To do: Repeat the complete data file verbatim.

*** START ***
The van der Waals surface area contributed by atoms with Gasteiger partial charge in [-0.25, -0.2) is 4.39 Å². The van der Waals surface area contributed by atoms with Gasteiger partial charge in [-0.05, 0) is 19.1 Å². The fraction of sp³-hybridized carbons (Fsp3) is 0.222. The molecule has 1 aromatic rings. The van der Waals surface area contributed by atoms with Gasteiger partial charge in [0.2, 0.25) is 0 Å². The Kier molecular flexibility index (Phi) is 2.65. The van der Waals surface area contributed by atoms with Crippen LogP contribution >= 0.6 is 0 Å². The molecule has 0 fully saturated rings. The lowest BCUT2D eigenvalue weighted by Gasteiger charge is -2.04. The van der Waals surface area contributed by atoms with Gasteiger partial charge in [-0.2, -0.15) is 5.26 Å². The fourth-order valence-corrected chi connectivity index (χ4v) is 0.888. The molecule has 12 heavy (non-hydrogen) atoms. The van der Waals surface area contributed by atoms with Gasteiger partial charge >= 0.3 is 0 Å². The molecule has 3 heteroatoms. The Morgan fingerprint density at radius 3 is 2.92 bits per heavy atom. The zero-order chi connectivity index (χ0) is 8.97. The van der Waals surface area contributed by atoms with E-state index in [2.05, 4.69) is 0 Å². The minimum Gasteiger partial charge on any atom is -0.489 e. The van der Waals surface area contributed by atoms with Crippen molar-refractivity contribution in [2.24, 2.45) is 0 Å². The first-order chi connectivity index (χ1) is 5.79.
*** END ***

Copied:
The van der Waals surface area contributed by atoms with Gasteiger partial charge in [-0.25, -0.2) is 4.39 Å². The van der Waals surface area contributed by atoms with Gasteiger partial charge in [-0.05, 0) is 19.1 Å². The fraction of sp³-hybridized carbons (Fsp3) is 0.222. The molecule has 1 aromatic rings. The van der Waals surface area contributed by atoms with Gasteiger partial charge in [0.2, 0.25) is 0 Å². The Kier molecular flexibility index (Phi) is 2.65. The van der Waals surface area contributed by atoms with Crippen LogP contribution >= 0.6 is 0 Å². The molecule has 0 fully saturated rings. The lowest BCUT2D eigenvalue weighted by Gasteiger charge is -2.04. The van der Waals surface area contributed by atoms with Gasteiger partial charge in [-0.2, -0.15) is 5.26 Å². The fourth-order valence-corrected chi connectivity index (χ4v) is 0.888. The molecule has 12 heavy (non-hydrogen) atoms. The van der Waals surface area contributed by atoms with Gasteiger partial charge >= 0.3 is 0 Å². The molecule has 3 heteroatoms. The Morgan fingerprint density at radius 3 is 2.92 bits per heavy atom. The zero-order chi connectivity index (χ0) is 8.97. The van der Waals surface area contributed by atoms with E-state index in [2.05, 4.69) is 0 Å². The minimum Gasteiger partial charge on any atom is -0.489 e. The van der Waals surface area contributed by atoms with Crippen molar-refractivity contribution in [2.24, 2.45) is 0 Å². The first-order chi connectivity index (χ1) is 5.79.